EIG is a leading provider of institutional capital to the global energy industry having supported companies in the sector with bespoke financing solutions since 1982. It invests across the capital structure of energy companies, with discreet strategies focused on direct lending, mezzanine and structured equity, and control equity. EIG specializes in private investments in energy and energy-related infrastructure on a global basis and has $14.8 billion under management as of March 31, 2015. –Staff reports

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Antares Capital to expand junior debt offering under new owner

Antares Capital will expand its product offering in subordinated, or junior debt under new ownership by the Canada Pension Plan Investment Board (CPPIB).

Antares Capital expects to underwrite, and potentially hold, second-lien and mezzanine debt as a result of the new partnership, according to David Brackett and John Martin, who will lead the group under its new owner. Historically, GE Capital and GE Antares had almost focused entirely on senior secure loans.

After weeks of speculation over who would buy the business, GE today announced plans to sell Antares Capital to CPPIB as part of a $12 billion transaction. Speculation had focused on a non-bank lender as the buyer of pieces of the GE Capital assets up for sale, including of a company trying to enter middle market lending.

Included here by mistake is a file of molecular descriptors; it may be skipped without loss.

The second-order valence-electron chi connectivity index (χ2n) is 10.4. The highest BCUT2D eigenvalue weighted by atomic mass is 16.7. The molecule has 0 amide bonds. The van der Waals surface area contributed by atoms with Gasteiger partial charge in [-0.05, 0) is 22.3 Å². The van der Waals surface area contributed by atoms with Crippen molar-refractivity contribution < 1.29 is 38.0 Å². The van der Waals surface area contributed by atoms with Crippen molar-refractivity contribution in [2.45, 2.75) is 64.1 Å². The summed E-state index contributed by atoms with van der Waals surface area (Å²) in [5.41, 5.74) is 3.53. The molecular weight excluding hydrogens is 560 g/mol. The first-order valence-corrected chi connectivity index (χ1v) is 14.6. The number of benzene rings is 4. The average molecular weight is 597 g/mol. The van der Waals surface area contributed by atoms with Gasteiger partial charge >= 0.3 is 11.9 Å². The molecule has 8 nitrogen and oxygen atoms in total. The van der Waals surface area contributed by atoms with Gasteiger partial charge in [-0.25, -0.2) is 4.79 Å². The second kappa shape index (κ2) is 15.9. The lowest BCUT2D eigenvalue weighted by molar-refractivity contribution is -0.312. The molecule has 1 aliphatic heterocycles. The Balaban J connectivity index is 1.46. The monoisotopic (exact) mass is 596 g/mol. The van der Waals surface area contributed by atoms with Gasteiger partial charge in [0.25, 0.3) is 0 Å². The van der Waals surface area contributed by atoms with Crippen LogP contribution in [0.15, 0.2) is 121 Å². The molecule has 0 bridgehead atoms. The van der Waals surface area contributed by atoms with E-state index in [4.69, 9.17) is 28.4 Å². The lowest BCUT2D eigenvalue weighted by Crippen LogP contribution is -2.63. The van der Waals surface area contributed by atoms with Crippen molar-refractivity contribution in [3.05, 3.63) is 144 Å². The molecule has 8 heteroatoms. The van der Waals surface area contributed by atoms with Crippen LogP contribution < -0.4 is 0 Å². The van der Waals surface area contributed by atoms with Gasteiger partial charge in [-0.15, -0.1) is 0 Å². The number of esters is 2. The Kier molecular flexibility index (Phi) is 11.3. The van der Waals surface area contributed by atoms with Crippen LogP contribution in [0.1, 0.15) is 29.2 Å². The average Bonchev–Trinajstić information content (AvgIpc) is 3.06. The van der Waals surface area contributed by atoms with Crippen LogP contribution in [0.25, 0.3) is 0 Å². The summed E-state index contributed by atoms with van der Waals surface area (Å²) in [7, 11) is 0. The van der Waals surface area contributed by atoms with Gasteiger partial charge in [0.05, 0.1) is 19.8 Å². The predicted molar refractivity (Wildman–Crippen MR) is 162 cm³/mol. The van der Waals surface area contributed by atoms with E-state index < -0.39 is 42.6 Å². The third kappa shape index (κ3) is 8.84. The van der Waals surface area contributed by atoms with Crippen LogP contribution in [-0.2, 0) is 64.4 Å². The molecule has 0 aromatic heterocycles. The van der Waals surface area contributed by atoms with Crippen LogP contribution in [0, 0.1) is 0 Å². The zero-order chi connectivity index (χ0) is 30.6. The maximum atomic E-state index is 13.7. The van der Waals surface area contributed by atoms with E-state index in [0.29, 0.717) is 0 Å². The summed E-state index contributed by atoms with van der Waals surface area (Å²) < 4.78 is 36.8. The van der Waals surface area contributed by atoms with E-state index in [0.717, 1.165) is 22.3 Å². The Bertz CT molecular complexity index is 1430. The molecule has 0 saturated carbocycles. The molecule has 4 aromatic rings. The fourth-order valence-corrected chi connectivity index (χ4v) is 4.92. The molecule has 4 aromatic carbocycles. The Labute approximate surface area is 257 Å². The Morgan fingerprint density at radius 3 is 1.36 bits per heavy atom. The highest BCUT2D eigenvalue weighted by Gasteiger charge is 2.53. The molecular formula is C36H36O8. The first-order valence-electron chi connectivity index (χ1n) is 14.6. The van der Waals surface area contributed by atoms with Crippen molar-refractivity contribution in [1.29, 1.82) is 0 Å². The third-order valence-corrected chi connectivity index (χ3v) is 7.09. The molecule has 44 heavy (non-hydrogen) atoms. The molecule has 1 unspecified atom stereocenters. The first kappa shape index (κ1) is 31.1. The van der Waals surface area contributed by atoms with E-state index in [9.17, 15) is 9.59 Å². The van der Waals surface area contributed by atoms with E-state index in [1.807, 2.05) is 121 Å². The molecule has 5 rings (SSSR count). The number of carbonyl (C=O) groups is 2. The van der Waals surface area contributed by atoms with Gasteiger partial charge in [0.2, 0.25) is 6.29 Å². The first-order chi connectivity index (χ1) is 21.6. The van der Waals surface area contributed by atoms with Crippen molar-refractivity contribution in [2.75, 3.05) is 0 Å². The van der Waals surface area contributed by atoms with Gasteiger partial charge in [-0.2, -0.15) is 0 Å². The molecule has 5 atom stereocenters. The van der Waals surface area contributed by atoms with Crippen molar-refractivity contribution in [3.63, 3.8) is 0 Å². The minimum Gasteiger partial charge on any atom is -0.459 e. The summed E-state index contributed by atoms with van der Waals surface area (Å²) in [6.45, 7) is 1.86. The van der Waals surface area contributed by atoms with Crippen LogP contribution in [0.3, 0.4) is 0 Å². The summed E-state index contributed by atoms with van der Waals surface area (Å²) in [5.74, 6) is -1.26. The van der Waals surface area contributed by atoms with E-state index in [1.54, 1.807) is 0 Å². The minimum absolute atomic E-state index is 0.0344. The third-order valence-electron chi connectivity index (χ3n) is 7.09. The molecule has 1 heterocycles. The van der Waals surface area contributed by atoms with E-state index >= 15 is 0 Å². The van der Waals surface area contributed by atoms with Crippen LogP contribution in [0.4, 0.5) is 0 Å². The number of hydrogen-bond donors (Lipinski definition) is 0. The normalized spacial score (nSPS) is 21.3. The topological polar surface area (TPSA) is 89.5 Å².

In buying the GE business, CPPIB makes a debut in the U.S. middle market business with a splash. GE Capital has long reigned as the dominant player in the middle market lending, defined by LCD as lending to companies that generate EBITDA of $50 million or less, or $350 million or less by deal size, although definitions vary among lenders.

Until now, CPPIB’s focus had been on larger deals. Its junior debt business included high-yield bonds and mezzanine debt. Since 2009, CPPIB’s credit investments have totaled $17 billion, through primary and secondary market purchases. CPPIB’s credit investments are managed by a team of 36 globally.

CPPIB will retain Antares’ team. Antares employs around 300, led by managing partners Brackett and Martin, who have led Antares since its formation. Antares will operate as an independent, stand-alone company.

Moreover, Antares will strengthen its unitranche loan product via the new partnership.

“CPPIB Credit Investments will stand ready to immediately invest follow-on capital into Antares post-closing to support origination of unitranche loans for its clients at scale, as we believe this is a differentiated product that will support Antares’ market leading position,” CPPIB said in a statement today.

Any impact on middle market lending overall as a result of GE Capital’s exit is likely to be minimal.